9. A tower crane as set out in claim 8 wherein the second rigid spreader link and the boom are coaxially mounted to the upper end of said tower about said horizontal pivot axis.
10. A tower crane as set out in claim 8 further comprising:
a stay mast pivotally mounted to the upper end of said tower about a horizontal axis, said stay mast being extended radially outward from the tower in diametric opposition to said boom; and
guying means operably connected between said boom, said stay mast, and said counterweight means, whereby the weight of the latter counterbalances loads borne by said load hoisting means.
Description
BACKGROUND OF THE INVENTION

This disclosure relates to tower cranes of the type used for vertical lifts in building construction projects and similar applications. The load being lifted must in many instances also be pivoted about the vertical tower axis. In the usual tower crane, pivotal torque is applied to the tower base, and is transmitted upwardly through the tower and horizontally through the boom to the load suspended on a cable. High inertial forces are thereby encountered, which tend to "wind" the tower.

Tower cranes are typically mounted to a relatively short counterweight base, requiring heavy counterweight units to balance the load carried on the boom. To remain erect, the overturning moment exerted by the load must always be less than the counterbalance moment on the tower.

According to the present invention, a rigid interconnection to a remotely spaced counterweight is provided to the vertical tower not only at its lower end, but also at its upper end. Rotational turning forces are applied to both the upper and lower ends of the tower from a self-propelled mobile counterweight unit. The resulting triangular rigid framework connecting the tower and counterweight unit eliminates the torsional twisting forces which would otherwise be applied to the tower by a connection to the counterweight only at its lower end.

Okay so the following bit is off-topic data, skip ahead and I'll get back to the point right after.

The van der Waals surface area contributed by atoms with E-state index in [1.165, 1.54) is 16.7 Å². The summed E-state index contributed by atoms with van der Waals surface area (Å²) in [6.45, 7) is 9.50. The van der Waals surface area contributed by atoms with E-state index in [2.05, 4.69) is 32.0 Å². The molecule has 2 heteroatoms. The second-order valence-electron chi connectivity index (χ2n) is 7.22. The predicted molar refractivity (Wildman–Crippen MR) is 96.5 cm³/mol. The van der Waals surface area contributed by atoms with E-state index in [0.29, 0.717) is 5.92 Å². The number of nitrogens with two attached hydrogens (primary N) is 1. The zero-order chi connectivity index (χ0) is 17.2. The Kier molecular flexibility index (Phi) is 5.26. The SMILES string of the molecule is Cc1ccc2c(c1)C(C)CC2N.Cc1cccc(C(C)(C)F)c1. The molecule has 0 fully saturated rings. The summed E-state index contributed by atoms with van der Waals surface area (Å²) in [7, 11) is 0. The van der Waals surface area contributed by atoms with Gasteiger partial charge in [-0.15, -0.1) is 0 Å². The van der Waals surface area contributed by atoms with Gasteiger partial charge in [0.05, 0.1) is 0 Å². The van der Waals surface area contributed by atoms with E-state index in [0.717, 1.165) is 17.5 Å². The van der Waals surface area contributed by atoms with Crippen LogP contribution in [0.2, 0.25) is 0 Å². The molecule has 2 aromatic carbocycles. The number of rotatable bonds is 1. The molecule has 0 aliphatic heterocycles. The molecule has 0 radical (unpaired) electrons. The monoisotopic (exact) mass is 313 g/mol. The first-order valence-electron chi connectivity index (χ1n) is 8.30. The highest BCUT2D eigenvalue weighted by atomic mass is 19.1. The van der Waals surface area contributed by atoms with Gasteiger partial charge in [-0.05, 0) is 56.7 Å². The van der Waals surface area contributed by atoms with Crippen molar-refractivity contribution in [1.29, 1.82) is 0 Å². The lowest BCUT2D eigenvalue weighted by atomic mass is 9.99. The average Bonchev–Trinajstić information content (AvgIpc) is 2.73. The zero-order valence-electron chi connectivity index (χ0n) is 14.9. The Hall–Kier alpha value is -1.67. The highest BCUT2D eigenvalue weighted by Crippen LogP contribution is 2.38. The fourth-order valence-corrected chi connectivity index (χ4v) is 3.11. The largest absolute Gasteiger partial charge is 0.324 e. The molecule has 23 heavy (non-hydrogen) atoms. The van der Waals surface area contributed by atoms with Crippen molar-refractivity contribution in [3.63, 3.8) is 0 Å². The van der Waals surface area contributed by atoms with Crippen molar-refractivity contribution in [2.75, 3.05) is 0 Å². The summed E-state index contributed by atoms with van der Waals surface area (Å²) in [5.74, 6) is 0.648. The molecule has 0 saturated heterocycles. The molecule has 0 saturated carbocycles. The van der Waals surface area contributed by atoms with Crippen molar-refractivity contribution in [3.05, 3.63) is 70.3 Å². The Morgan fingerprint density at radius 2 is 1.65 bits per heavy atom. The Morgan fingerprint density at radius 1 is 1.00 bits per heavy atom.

DESCRIPTION OF THE DRAWINGS

FIG. 1 is a side elevation view of the crane assembly;

FIG. 2 is a top view;

FIGS. 3 through 8 illustrate erection of the crane assembly.

DESCRIPTION OF THE PREFERRED EMBODIMENT

The drawings illustrate a preferred form of the invention. In this arrangement the tower 15 is supported on a first self-propelled earthborn mobile unit shown generally at 10. The precise details of this mobile unit 10 are not necessary to an understanding of this invention, but it basically includes independently driven tracks 11 for steering and transport purposes. Tracks 11 are driven by power sources shown at 12, such as conventional internal combustion engines or electric motors. The mobile unit 10 supports an upwardly facing pivotal load platform 13 which is freely rotatable about a vertical pivot axis on the mobile unit 10 indicated by the line 14--14 in FIG. 1.

Tower 15 extends between a lower end 16 mounted to the mobile unit 10 and an upper end 18 that pivotally supports radial boom 21. The pivotal connection between the lower tower end 16 and the pivotal load platform 13 is indicated in the drawings by the numeral 17.

Boom 21 includes an inner end 22 pivoted to the upper end 18 of tower 15 about a transverse horizontal axis at 19. To reduce the turning moments at the upper end 18 of tower 15 the pivotal axis of boom 21 preferably intersects and is perpendicular to the vertical pivot axis 14--14 as illustrated.

The outer end 23 of boom 21 is provided with hoisting means in the form of a suspended wire rope 24. The outer end of wire rope 24 has means for carrying a load 26, such as a hook, sling or other suitable load engaging arrangement.